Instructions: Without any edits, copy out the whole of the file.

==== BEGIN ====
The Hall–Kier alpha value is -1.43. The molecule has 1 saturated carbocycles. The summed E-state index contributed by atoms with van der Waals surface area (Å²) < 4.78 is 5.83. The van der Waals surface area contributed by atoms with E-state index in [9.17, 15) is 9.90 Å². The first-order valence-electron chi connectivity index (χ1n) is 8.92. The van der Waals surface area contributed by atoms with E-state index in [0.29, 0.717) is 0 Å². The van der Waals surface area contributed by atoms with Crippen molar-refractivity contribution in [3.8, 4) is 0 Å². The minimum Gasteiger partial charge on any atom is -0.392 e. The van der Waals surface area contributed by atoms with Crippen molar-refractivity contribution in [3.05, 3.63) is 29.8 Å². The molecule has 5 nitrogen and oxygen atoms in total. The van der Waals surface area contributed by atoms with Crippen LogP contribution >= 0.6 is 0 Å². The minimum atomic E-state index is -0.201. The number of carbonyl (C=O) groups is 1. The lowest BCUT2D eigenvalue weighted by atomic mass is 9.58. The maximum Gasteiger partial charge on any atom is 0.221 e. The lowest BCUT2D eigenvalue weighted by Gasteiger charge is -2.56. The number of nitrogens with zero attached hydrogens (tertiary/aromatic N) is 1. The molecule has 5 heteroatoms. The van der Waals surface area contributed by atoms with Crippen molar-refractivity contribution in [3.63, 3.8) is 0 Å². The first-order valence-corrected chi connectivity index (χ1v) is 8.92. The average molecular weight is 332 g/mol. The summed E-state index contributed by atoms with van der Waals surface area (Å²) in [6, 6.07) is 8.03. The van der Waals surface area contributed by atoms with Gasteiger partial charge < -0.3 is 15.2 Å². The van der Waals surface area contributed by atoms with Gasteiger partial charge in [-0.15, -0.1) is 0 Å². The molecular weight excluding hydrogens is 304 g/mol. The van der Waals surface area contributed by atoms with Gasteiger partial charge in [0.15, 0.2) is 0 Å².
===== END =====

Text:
The Hall–Kier alpha value is -1.43. The molecule has 1 saturated carbocycles. The summed E-state index contributed by atoms with van der Waals surface area (Å²) < 4.78 is 5.83. The van der Waals surface area contributed by atoms with E-state index in [9.17, 15) is 9.90 Å². The first-order valence-electron chi connectivity index (χ1n) is 8.92. The van der Waals surface area contributed by atoms with E-state index in [0.29, 0.717) is 0 Å². The van der Waals surface area contributed by atoms with Crippen molar-refractivity contribution in [3.8, 4) is 0 Å². The minimum Gasteiger partial charge on any atom is -0.392 e. The van der Waals surface area contributed by atoms with Crippen molar-refractivity contribution in [3.05, 3.63) is 29.8 Å². The molecule has 5 nitrogen and oxygen atoms in total. The van der Waals surface area contributed by atoms with Crippen LogP contribution >= 0.6 is 0 Å². The minimum atomic E-state index is -0.201. The number of carbonyl (C=O) groups is 1. The lowest BCUT2D eigenvalue weighted by atomic mass is 9.58. The maximum Gasteiger partial charge on any atom is 0.221 e. The lowest BCUT2D eigenvalue weighted by Gasteiger charge is -2.56. The number of nitrogens with zero attached hydrogens (tertiary/aromatic N) is 1. The molecule has 5 heteroatoms. The van der Waals surface area contributed by atoms with Crippen molar-refractivity contribution in [3.63, 3.8) is 0 Å². The first-order valence-corrected chi connectivity index (χ1v) is 8.92. The average molecular weight is 332 g/mol. The summed E-state index contributed by atoms with van der Waals surface area (Å²) in [6, 6.07) is 8.03. The van der Waals surface area contributed by atoms with Gasteiger partial charge < -0.3 is 15.2 Å². The van der Waals surface area contributed by atoms with Gasteiger partial charge in [-0.15, -0.1) is 0 Å². The molecular weight excluding hydrogens is 304 g/mol. The van der Waals surface area contributed by atoms with Gasteiger partial charge in [0.15, 0.2) is 0 Å².